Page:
The recent extension to adapt high-speed network and live streaming, provides a novel platform for immersive telecollaboration. Finally, we will introduce a novel asymmetric system, Augmented Virtual Teleportation (AVT), which converge virtual reality (VR) and augmented reality (AR) into a high-fidelity mixed reality (MR) space in live. It will be able to realise telepresence into the video and immersive interaction to connect people in distance. Possible applications and extensions will be further discussed at the talk.

A/Prof. Taehyun James (TJ) Rhee is a director of the Computational Media Innovation Centre (CMIC) at Wellington Faculty of Engineering, and Associate Professor at Victoria University of Wellington, New Zealand.

He is a founder of the Victoria Computer Graphics Programme, founder/director of the Victoria Computer Graphics Research Lab, and a founder of the Mixed Reality startup, DreamFlux.

His current research activities are focused on developing future media technology and platform; cinematic XR including real-time lighting, rendering, composition in virtual, augmented, and mixed reality; virtual teleportation; immersive remote collaboration; immersive visualization and interaction; and human digital content interaction.

He is highly interested in prototyping the research outcome into potential commercial products and platforms; a winner of 2018 Researcher Entrepreneur Award by Kiwinet.

He is serving for the Computer Graphics community as a conference chair of Pacific Graphics 2020 and 2021, executive committee of Asia Graphics Association, and SIGGRAPH Asia 2018 Virtual and Augmented Reality programme chair.

Before joining Victoria in 2012, he was a principal researcher and senior manager in the Mixed Reality Group, Future IT Centre at Samsung (2008-2012). He was also a senior researcher/researcher of Research Innovation Center at Samsung Electronics (1996-2003).

Computational Media Innovation Centre (CMIC), Victoria University of Wellington

Expressive Facial Modeling and Animation
Karan Singh

Humans are hard-wired to see and interpret minute facial detail. The rich signals we extract from facial expressions imposes high expectations for computer generated facial imagery. This talk focuses on the science and art of expressive facial animation. Specifically, aspects of facial anatomy, biomechanics, linguistics and perceptual psychology will be used to motivate and describe the construction of geometric face rigs, and techniques for the animator-centric creation of emotion, expression and speech animation from input images, audio and video.

Karan Singh is a Professor of Computer Science at the University of Toronto. He co-directs a globally reputed graphics and HCI lab, DGP, has over 100 peer-reviewed publications, and has supervised over 40 MS/PhD theses. His research interests lie in interactive graphics, spanning art and visual perception, geometric design and fabrication, character animation and anatomy, and interaction techniques for mobile, Augmented and Virtual Reality (AR/VR). He has been a technical lead for the Oscar award winning software Maya and was the R&D Director for the 2004 Oscar winning animated short Ryan. He has co-founded multiple companies including Arcestra (architectural design), JALI (facial animation), and JanusVR (Virtual Reality).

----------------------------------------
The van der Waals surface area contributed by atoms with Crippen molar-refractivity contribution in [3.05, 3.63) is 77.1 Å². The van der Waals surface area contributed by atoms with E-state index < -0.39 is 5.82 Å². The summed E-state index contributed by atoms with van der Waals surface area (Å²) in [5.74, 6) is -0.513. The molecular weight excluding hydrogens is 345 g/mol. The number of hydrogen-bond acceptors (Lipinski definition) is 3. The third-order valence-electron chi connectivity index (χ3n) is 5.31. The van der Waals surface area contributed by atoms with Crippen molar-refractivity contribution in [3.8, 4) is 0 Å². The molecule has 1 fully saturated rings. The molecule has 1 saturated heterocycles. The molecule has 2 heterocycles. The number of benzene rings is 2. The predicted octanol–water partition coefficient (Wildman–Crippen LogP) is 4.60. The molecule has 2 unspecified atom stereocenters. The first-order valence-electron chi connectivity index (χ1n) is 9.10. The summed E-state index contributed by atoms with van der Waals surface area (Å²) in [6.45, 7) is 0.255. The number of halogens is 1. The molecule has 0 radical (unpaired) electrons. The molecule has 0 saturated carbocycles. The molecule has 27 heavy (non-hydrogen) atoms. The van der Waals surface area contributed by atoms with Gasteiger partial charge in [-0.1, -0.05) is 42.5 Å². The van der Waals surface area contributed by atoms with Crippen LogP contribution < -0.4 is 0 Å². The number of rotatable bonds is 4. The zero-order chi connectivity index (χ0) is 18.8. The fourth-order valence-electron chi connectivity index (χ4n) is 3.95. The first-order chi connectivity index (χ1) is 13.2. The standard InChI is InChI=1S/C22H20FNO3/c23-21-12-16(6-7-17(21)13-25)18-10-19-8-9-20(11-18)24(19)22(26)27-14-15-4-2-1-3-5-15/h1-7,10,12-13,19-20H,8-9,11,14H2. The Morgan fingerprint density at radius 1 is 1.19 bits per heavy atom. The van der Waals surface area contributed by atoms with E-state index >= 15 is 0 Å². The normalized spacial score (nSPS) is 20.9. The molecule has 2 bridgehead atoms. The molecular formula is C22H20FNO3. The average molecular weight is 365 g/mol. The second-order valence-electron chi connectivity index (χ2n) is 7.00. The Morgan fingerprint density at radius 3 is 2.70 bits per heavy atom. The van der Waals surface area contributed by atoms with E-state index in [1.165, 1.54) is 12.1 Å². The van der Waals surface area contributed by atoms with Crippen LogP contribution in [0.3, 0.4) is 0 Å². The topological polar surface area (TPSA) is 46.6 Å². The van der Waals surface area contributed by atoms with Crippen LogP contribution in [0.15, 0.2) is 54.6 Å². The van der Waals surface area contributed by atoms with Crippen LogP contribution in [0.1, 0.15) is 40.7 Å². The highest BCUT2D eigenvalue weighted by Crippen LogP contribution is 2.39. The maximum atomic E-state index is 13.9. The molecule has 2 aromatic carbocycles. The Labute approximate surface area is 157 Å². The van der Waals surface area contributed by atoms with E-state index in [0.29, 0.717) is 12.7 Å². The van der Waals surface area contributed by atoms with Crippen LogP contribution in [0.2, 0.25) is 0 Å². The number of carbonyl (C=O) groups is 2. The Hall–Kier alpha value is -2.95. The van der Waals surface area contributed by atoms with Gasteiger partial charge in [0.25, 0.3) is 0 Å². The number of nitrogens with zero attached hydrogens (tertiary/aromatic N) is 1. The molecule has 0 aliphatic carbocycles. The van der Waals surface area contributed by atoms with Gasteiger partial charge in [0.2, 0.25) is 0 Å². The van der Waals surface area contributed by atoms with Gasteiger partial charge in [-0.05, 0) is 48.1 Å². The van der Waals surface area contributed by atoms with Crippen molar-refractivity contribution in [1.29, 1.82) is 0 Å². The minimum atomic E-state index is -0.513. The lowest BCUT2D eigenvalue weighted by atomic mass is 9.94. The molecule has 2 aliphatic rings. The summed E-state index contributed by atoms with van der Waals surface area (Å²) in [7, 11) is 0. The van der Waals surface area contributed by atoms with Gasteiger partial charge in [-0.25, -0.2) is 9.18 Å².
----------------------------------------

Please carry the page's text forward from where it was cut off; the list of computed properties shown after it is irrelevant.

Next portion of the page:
ACM involvement:
  • ACM SIGGRAPH student volunteer in 1992
  • Pioneer member of ACM SIGGRAPH and SIGCHI since 2002
  • Program or conference chair of ACM sponsored conferences Symposium of Computer Animation (SCA 2002), Symposium of Applied Perception (SAP 2014), and Sketch-Based Interfaces and Modeling (SBIM 2008 and SBIM 2012)

Department of Computer Science, University of Toronto

One  Ring  Representation to Rule Them All
Andrea Tagliasacchi

Synthesizing photorealistic images has historically been the core objective of Computer Graphics. Yet, thanks to deep learning, vision researchers have recently shown that it is possible to synthesize visual content of quality that is sufficient to fool the human eye. The pivotal point has been to discount the role of polygonal meshes in learning – the 3D representation that has dominated the last 30 years of computer graphics R&D. This has been made possible by marrying ideas from traditional computer graphics (volume rendering) with modern deep learning (functions stored within networks). These representations are not only amenable to unsupervised end-to-end learning from raw imagery (easy to differentiate), but also do not suffer the curse of dimensionality (easy to store). However, the computational toolbox to operate on such representations is still rather limited, therefore restricting their usage in practical applications. My research addresses this issue by bridging the gap between deep learning and contemporary Computer Graphics, developing hybrid representations that inherit benefits from both worlds. At the same time, I look at this problem from a Computer Vision perspective, as we seek representations that are structured, where the concept of objects within scenes should be learnt autonomously. Overall, by jointly tackling the problem from a Graphics and Vision perspective, my hope is to develop 3D deep representations where one is not forced to choose between artistic controllability and visual fidelity.

Andrea Tagliasacchi is a staff research scientist at Google Brain and an adjunct faculty in the computer science department at the University of Toronto. His research focuses on 3D perception, which lies at the intersection of computer vision, computer graphics and machine learning. In 2018, he was invited to join Google Daydream as a visiting faculty and eventually joined Google full time in 2019. Before joining Google, he was an assistant professor at the University of Victoria (2015-2017), where he held the "Industrial Research Chair in 3D Sensing". His alma mater include EPFL (postdoc) SFU (PhD, NSERC Alexander Graham Bell fellow) and Politecnico di Milano (MSc, gold medalist).

Google Brain and Adjunct Professor for the Department of Computer Science, University of Toronto